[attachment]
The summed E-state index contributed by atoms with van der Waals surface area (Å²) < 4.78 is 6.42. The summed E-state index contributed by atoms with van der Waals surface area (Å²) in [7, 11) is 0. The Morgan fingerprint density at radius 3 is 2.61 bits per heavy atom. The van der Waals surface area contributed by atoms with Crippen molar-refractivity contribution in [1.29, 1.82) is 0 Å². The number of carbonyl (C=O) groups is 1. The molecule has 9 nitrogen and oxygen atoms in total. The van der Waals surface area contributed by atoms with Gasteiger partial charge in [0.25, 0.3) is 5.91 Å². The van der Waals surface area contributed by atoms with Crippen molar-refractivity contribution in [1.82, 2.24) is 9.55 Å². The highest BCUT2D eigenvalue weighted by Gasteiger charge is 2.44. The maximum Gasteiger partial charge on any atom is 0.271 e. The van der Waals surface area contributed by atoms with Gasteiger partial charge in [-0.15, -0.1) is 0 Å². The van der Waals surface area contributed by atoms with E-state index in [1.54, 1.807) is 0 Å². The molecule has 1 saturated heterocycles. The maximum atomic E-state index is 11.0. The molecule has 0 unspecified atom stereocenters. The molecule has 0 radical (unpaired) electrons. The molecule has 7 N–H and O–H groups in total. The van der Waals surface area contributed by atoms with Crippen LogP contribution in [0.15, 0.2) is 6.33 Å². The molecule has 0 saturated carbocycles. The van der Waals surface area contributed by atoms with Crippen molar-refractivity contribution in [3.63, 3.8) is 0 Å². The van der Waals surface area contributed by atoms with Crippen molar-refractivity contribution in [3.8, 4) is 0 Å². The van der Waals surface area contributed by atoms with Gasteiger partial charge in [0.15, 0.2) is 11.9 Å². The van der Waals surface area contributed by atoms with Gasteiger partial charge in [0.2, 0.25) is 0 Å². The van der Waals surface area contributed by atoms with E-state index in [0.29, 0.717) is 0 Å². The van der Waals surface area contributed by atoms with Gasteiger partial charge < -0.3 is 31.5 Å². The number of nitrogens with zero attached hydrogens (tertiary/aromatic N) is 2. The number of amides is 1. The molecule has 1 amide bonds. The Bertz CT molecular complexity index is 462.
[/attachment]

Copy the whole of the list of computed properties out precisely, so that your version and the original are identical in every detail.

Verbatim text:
The summed E-state index contributed by atoms with van der Waals surface area (Å²) < 4.78 is 6.42. The summed E-state index contributed by atoms with van der Waals surface area (Å²) in [7, 11) is 0. The Morgan fingerprint density at radius 3 is 2.61 bits per heavy atom. The van der Waals surface area contributed by atoms with Crippen molar-refractivity contribution in [1.29, 1.82) is 0 Å². The number of carbonyl (C=O) groups is 1. The molecule has 9 nitrogen and oxygen atoms in total. The van der Waals surface area contributed by atoms with Gasteiger partial charge in [0.25, 0.3) is 5.91 Å². The van der Waals surface area contributed by atoms with Crippen molar-refractivity contribution in [1.82, 2.24) is 9.55 Å². The highest BCUT2D eigenvalue weighted by Gasteiger charge is 2.44. The maximum Gasteiger partial charge on any atom is 0.271 e. The van der Waals surface area contributed by atoms with Gasteiger partial charge in [-0.15, -0.1) is 0 Å². The van der Waals surface area contributed by atoms with E-state index in [1.54, 1.807) is 0 Å². The molecule has 1 saturated heterocycles. The maximum atomic E-state index is 11.0. The molecule has 0 unspecified atom stereocenters. The molecule has 0 radical (unpaired) electrons. The molecule has 7 N–H and O–H groups in total. The van der Waals surface area contributed by atoms with Crippen LogP contribution in [0.15, 0.2) is 6.33 Å². The molecule has 0 saturated carbocycles. The van der Waals surface area contributed by atoms with Crippen molar-refractivity contribution in [3.63, 3.8) is 0 Å². The van der Waals surface area contributed by atoms with Crippen molar-refractivity contribution in [3.8, 4) is 0 Å². The van der Waals surface area contributed by atoms with Gasteiger partial charge in [0.15, 0.2) is 11.9 Å². The van der Waals surface area contributed by atoms with Gasteiger partial charge in [0.2, 0.25) is 0 Å². The van der Waals surface area contributed by atoms with E-state index in [0.29, 0.717) is 0 Å². The van der Waals surface area contributed by atoms with Gasteiger partial charge < -0.3 is 31.5 Å². The number of nitrogens with zero attached hydrogens (tertiary/aromatic N) is 2. The number of amides is 1. The molecule has 1 amide bonds. The Bertz CT molecular complexity index is 462.